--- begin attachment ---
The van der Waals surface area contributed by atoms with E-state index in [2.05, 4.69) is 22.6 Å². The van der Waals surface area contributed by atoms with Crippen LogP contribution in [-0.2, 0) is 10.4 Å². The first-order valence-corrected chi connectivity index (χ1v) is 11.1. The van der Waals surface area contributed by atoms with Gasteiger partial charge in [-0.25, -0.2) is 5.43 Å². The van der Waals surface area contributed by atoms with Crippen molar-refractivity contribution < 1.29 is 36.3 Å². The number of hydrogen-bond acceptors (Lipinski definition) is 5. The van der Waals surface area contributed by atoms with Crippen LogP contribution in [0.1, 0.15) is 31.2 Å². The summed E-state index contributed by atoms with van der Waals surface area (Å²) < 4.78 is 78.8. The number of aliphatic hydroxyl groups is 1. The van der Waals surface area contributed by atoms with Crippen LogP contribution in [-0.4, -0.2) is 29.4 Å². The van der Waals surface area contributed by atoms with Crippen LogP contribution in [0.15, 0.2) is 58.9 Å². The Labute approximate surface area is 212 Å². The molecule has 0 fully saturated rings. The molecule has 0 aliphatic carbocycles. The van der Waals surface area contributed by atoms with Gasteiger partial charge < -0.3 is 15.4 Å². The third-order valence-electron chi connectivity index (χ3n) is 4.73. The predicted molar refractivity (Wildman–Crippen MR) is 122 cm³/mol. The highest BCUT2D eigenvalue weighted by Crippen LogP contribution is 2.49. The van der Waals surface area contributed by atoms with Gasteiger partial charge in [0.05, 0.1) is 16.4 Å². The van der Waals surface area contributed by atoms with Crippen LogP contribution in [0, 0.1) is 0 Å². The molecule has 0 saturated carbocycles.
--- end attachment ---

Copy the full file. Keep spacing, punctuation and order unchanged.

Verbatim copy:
The van der Waals surface area contributed by atoms with E-state index in [2.05, 4.69) is 22.6 Å². The van der Waals surface area contributed by atoms with Crippen LogP contribution in [-0.2, 0) is 10.4 Å². The first-order valence-corrected chi connectivity index (χ1v) is 11.1. The van der Waals surface area contributed by atoms with Gasteiger partial charge in [-0.25, -0.2) is 5.43 Å². The van der Waals surface area contributed by atoms with Crippen molar-refractivity contribution < 1.29 is 36.3 Å². The number of hydrogen-bond acceptors (Lipinski definition) is 5. The van der Waals surface area contributed by atoms with Crippen LogP contribution in [0.1, 0.15) is 31.2 Å². The summed E-state index contributed by atoms with van der Waals surface area (Å²) < 4.78 is 78.8. The number of aliphatic hydroxyl groups is 1. The van der Waals surface area contributed by atoms with Crippen LogP contribution in [-0.4, -0.2) is 29.4 Å². The van der Waals surface area contributed by atoms with Crippen LogP contribution in [0.15, 0.2) is 58.9 Å². The Labute approximate surface area is 212 Å². The molecule has 0 fully saturated rings. The molecule has 0 aliphatic carbocycles. The van der Waals surface area contributed by atoms with Gasteiger partial charge < -0.3 is 15.4 Å². The third-order valence-electron chi connectivity index (χ3n) is 4.73. The predicted molar refractivity (Wildman–Crippen MR) is 122 cm³/mol. The highest BCUT2D eigenvalue weighted by Crippen LogP contribution is 2.49. The van der Waals surface area contributed by atoms with Gasteiger partial charge in [0.05, 0.1) is 16.4 Å². The van der Waals surface area contributed by atoms with Crippen LogP contribution in [0, 0.1) is 0 Å². The molecule has 0 saturated carbocycles.